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Despite O.C. help, UCLA falls to USC
LOS ANGELES -- UCLA’s men’s water polo team leaned on six Orange County products when the pressure of Sunday’s NCAA championship match against USC seemed hot enough to boil the currents at McDonald’s Swim Stadium.
Josh Samuels, Griffin White, Paul Reynolds, Daniel Lenhart, Anthony Daboub and goalie Matt Rapacz delivered a valiant effort but there was again no stopping the host Trojans and masterful coach, Jovan Vavic, from another milestone.
Kostas Genidounias scored on a shot from the left flat with 40 seconds left and Mace Rapsey knocked down a late pass by Reynolds into White at center to help No. 1 USC emerge with an 11-10 victory for its record fifth consecutive title.
Before an overflow crowd that featured bands from both schools, the Trojans (29-0) became the first program to claim five consecutive NCAA titles. They chanted “Five-peat!” afterward and clapped out chants of “Un-de-feated!”
“It was one of those spectacular games,” Vavic said. “UCLA was extremely well-coached in this game, prepared and ready, and they executed really well.
“But our guys have been there before. They know to win. They have great heart.”
Vavic later predicted a sixth straight title in ’13 but the Trojans needed late dramatics Sunday because No. 2 UCLA (28-5) led, 10-9, after Samuels’ perimeter strike from 8 meters with 3:09 left. Samuels (Villa Park) shot from the middle of the pool, flanked by Reynolds (Foothill) and White (El Toro).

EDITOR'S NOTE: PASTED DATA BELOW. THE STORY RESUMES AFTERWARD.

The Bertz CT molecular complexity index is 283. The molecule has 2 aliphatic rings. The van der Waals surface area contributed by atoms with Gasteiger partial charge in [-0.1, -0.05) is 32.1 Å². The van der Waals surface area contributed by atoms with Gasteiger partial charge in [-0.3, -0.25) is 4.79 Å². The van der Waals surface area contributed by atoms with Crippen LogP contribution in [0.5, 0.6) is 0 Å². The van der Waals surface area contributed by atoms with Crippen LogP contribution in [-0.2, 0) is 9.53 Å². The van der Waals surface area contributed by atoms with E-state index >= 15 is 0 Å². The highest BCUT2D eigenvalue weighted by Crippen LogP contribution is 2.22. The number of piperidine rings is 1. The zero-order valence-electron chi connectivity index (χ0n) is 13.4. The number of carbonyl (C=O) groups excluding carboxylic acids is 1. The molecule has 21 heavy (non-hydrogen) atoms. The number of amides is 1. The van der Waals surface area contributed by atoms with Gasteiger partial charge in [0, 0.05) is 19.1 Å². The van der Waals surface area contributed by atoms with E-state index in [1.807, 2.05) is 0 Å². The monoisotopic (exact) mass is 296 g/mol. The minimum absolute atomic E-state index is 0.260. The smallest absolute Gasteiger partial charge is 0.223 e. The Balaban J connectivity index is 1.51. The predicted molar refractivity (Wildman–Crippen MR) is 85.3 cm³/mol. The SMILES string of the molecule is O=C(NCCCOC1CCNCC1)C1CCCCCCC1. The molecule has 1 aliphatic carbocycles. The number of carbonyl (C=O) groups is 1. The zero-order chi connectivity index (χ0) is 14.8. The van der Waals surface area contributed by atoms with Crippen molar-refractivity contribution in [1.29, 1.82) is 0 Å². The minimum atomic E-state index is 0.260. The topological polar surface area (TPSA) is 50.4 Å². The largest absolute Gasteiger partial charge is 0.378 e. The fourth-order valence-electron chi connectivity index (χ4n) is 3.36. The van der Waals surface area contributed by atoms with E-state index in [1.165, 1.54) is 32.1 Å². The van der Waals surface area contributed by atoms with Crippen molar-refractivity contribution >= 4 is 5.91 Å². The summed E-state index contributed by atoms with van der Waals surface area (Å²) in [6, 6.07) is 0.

But USC quickly knotted the score, 10-10, on a power-play strike by tournament MVP Michael Rosenthal with 2:25 left. Rosenthal scored just as the Bruins’ defense was about to come even following an ejection to Daboub (Mater Dei).
Rosenthal’s score arrived moments after USC nearly lost the ball to a turnover. UCLA argued that the Trojans lost possession out of bounds.
Wright argued the call along with the winning goal. He barked that Genidounias’ strike out of a timeout came after an offensive foul. Genidounias scored off a pick and cross pass from Matthew Burton.
“We fought a great battle today,” Wright said. “It will be real interesting to watch tape of the last goal.”
Said Burton: “Kostas is the man. That kid doesn’t feel pressure.”
USC finished 6 for 9 on the power-play, including one two-man advantage. UCLA led by three goals twice in the first period but struggled with the extra attacker, going 1 for 5.
Samuels scored twice while Rapacz (Villa Park) finished with 11 saves.
In the third-place match, St. Francis of New York defeated Air Force, 14-8.